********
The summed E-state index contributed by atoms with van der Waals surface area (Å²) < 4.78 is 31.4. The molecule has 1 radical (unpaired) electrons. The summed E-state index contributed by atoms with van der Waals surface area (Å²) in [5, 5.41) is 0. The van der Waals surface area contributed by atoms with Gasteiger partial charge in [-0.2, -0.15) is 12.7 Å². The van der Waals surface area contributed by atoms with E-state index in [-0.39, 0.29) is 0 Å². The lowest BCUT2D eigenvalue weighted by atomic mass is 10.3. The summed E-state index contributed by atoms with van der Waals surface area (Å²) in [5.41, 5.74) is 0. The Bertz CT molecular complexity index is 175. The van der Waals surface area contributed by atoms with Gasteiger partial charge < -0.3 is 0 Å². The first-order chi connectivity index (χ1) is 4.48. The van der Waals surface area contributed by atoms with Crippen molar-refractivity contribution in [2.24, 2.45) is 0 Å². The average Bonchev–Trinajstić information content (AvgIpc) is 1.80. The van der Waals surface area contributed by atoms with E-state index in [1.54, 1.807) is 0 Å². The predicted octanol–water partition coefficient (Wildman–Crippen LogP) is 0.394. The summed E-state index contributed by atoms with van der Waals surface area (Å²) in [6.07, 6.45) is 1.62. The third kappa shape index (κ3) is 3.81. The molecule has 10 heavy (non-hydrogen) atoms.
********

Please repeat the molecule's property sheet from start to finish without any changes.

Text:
The summed E-state index contributed by atoms with van der Waals surface area (Å²) < 4.78 is 31.4. The molecule has 1 radical (unpaired) electrons. The summed E-state index contributed by atoms with van der Waals surface area (Å²) in [5, 5.41) is 0. The van der Waals surface area contributed by atoms with Gasteiger partial charge in [-0.2, -0.15) is 12.7 Å². The van der Waals surface area contributed by atoms with E-state index in [-0.39, 0.29) is 0 Å². The lowest BCUT2D eigenvalue weighted by atomic mass is 10.3. The summed E-state index contributed by atoms with van der Waals surface area (Å²) in [5.41, 5.74) is 0. The Bertz CT molecular complexity index is 175. The van der Waals surface area contributed by atoms with Gasteiger partial charge < -0.3 is 0 Å². The first-order chi connectivity index (χ1) is 4.48. The van der Waals surface area contributed by atoms with Crippen molar-refractivity contribution in [2.24, 2.45) is 0 Å². The average Bonchev–Trinajstić information content (AvgIpc) is 1.80. The van der Waals surface area contributed by atoms with E-state index in [1.54, 1.807) is 0 Å². The predicted octanol–water partition coefficient (Wildman–Crippen LogP) is 0.394. The summed E-state index contributed by atoms with van der Waals surface area (Å²) in [6.07, 6.45) is 1.62. The third kappa shape index (κ3) is 3.81. The molecule has 10 heavy (non-hydrogen) atoms.